With twenty years’ experience in local government behind her, Monica Barone is devoted to transforming Australia’s largest city into a flourishing metropolis that is inclusive, diverse, and eco-friendly.
Before her passionate foray into public service, Monica ran a theatre and events business with her now-former husband, drawing on her masters degree in the creative arts. “I made the transition from running my own business in the cultural sector to working as a cultural planner within local government,” she says.
The amalgamation of South Sydney and City of Sydney saw Monica move up the ranks to eventually secure the role of CEO. She’s been with the cosmopolitan council for ten years now, providing services and amenities for over 1 million people across the central business district each day, and she has no plans to leave any time soon. “My role has so much variety and covers so many areas that I often wonder, what on earth will I do next? How could I find another job that’s so interesting?”
An entire city working towards a ‘Sustainable Sydney’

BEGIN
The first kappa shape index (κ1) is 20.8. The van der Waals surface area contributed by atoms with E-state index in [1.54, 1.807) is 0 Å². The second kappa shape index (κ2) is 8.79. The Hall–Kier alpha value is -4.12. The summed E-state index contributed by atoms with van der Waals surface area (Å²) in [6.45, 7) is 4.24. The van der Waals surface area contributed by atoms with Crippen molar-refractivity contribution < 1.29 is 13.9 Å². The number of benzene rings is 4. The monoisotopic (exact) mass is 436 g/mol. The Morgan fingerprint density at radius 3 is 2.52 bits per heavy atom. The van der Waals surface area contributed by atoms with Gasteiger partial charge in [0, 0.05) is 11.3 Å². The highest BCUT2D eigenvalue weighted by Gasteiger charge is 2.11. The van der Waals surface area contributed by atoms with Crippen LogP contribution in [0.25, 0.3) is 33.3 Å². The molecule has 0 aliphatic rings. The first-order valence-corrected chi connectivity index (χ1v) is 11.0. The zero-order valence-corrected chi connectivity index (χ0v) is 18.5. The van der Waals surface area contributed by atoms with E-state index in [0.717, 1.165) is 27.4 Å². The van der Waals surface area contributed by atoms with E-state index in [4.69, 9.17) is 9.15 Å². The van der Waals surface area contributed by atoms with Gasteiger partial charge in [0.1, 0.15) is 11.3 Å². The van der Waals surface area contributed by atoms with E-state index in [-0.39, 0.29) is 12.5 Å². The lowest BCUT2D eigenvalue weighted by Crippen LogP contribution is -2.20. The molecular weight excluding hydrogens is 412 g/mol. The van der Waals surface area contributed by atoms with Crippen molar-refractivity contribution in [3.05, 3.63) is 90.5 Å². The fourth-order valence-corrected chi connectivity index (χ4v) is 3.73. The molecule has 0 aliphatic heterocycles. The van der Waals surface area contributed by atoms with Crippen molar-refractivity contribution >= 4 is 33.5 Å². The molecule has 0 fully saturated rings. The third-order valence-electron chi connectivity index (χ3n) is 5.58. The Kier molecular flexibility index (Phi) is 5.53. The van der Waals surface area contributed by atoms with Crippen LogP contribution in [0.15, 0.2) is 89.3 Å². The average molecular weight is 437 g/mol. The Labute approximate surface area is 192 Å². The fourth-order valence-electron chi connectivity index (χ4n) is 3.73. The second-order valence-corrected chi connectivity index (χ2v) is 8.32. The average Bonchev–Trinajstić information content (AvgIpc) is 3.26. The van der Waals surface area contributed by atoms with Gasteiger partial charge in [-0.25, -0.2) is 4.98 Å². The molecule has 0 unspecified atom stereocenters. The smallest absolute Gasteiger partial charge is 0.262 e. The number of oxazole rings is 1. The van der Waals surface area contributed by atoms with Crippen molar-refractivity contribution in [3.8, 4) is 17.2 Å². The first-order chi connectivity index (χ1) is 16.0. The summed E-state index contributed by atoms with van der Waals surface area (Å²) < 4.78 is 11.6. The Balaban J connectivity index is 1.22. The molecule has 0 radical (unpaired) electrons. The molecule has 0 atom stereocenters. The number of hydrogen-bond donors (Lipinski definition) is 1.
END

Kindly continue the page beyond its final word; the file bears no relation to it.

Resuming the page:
Working alongside her staff of around 2,000, as well as Sydney Lord Mayor Clover Moore, Monica has spearheaded the development of the Sustainable Sydney 2030 vision, used to drive a raft of environmental, social, and renewal initiatives around the Sydney CBD and surrounds. “That vision is probably my greatest achievement since taking on the CEO role,” says Monica. “It was developed in a very comprehensive way over the course of eighteen months, working closely with our community. It now guides everything we do, and every cent we spend.”
Following community consultations, the City discovered that people want a city that is green, global, and connected. “When they said ‘green’, they wanted the city to be literally green — with trees, parks, and open spaces. But they also wanted the city to perform well environmentally,” she says. City of Sydney has since become the first government in Australia to be certified as ‘carbon neutral’ under the National Carbon Offset Standard.
“When they said they wanted a ‘global’ city, they understood the importance of maintaining the competitiveness of the city, because if you’re not competitive then your economy doesn’t thrive. And when they said they wanted a ‘connected’ city, that meant socially, with great events and inclusivity for all, but also physically connected — good public transport, cycling, and walking.”
Sydneysiders enjoying $5 billion of new development in 2015